Picture of indoor cat climber proves catification can look aesthetically pleasing

Jackson Galaxy calls it ‘catification’ others call it an enriched environment for cats but how ever you slice or dice it, most often building a home fit for a cat makes it less fit for a human. A lot of people are houseproud and they like cats. They want their home to look great. Aesthetics are important to many. Homes that are too sheer and sterile from a cat’s perspective are, though, not as good as a bit of disorder. Putting that aside for a minute there are some items of cat furniture, homemade or bought, that can look good for both a cat and a person and I think this tree is an example.

Clearly it will only look good in a certain type of home. I am thinking of a country home and not so much the modern sheer look of many current homes. It is that vertical space which is so important to cats. How to build it into your home in an acceptable way? This example looks like it might be homemade. Cat climbers certainly lend themselves to home construction. You have to find a bit of a fallen tree and somehow get it home! That’s the hard part: getting it home and not be done for stealing a bit of nature from a public space.

Indoor catification or cat environment enrichment looks great
Indoor catification or cat environment enrichment looks great. Picture: believed to be in the public domain.
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The pressure is on cat guardians to do better to make indoor spaces as stimulating as possible as more and more keep their cat indoors full-time. Although it is admirable to place the safety of a domestic cat above all else by keeping them inside it comes with other responsibilities. Like all creatures including people cats need to be challenged physically and mentally in order to be in good working order! By that I mean in good physical and mental health. Domestic cats need to be challenged to replicate the real world that they are atuned to living in.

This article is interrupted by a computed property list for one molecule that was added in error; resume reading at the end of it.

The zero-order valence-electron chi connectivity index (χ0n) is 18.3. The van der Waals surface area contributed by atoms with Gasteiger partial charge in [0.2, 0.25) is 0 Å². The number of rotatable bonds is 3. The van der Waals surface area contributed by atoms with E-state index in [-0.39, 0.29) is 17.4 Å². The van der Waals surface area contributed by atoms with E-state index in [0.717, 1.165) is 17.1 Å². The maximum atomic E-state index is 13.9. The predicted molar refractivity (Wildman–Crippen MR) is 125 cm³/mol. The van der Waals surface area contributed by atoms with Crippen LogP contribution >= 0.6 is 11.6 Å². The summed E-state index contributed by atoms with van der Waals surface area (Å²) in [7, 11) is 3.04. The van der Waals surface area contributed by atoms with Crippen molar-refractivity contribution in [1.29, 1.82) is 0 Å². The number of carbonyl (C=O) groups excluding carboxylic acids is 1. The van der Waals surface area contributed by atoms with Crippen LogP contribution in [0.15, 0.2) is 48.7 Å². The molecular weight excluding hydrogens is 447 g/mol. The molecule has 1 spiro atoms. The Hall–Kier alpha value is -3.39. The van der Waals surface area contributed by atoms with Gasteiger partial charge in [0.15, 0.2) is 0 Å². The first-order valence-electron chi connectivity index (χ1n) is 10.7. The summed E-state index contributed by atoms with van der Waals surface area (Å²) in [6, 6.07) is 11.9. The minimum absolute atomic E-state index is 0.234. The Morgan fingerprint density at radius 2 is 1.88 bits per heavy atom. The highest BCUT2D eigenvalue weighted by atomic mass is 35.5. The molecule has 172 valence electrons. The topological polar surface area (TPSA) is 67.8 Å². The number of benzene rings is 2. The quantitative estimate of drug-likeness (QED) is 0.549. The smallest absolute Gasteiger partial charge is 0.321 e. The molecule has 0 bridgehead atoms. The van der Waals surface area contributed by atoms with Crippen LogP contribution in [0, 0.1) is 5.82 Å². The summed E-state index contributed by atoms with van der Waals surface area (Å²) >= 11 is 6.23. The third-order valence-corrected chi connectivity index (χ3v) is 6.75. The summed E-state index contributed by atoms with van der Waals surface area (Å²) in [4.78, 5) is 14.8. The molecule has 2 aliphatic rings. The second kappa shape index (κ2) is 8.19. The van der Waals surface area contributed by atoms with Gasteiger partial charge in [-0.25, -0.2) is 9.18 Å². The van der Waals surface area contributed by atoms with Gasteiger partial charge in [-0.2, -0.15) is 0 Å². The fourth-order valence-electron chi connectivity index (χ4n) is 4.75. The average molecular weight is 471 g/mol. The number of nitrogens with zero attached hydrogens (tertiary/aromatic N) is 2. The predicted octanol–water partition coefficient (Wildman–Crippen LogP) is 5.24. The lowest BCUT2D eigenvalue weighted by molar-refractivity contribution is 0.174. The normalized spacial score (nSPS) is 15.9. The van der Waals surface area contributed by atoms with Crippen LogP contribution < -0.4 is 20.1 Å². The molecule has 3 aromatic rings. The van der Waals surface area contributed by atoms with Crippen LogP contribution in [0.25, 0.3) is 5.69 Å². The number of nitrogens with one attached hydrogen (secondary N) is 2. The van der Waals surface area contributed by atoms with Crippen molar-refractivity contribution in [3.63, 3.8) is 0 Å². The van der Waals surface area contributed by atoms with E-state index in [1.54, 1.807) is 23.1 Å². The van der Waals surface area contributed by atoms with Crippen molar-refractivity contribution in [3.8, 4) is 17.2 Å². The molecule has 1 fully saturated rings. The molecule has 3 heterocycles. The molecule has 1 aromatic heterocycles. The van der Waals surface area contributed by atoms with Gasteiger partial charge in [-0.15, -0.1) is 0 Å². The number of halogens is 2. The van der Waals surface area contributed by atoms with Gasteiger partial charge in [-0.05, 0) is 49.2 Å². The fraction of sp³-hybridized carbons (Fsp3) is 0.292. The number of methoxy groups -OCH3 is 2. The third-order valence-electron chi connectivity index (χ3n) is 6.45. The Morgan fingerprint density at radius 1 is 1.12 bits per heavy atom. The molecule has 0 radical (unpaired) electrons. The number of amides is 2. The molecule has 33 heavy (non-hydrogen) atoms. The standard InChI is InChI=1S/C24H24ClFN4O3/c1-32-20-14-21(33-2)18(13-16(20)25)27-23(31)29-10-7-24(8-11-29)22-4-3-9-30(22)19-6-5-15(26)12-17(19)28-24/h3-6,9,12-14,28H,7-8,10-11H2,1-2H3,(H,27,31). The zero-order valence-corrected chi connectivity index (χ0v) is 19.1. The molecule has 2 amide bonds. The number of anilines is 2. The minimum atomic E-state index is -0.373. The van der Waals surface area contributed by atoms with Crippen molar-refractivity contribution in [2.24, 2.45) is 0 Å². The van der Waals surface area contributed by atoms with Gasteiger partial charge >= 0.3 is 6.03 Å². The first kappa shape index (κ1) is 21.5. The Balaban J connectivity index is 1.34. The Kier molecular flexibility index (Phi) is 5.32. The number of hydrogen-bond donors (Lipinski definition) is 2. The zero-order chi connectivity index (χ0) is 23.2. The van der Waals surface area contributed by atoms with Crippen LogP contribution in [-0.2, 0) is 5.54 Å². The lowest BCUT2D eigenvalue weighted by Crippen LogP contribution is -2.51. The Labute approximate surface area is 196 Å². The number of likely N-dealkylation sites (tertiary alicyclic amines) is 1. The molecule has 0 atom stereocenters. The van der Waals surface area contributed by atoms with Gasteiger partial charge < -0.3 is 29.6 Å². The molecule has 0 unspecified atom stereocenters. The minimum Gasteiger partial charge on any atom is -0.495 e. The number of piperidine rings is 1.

Visually the tabby cat looks like their wild ancestor, the Far Eastern wildcat. But the similarity does not end there. Emotionally they are almost the same too. The wild cat within is masked by domestication. It takes very little for the mask to reveal what is underneath. And on a day-to-day basis wildcats are constantly challenged to survive. It is a hard life. Arguably the lives of well cared for domestic cats are too soft.

I hate to see bored and emotionally lost cats. They should be tested at least from time to time. A small step in that direction would be to construct a climbing tree like the one in the picture. It ain’t much but it is something. The first way to enrich a cat’s environment is to provide them with something to climb. We know they have an inherent need to move vertically as well as horizontally.

Some wild cats live in trees more than they live on the ground. Given a free choice the domestic would spend at least a third of their time off the ground in my opinion. The domestic cat is not arboreal but they would share vertical movements with those on the ground.

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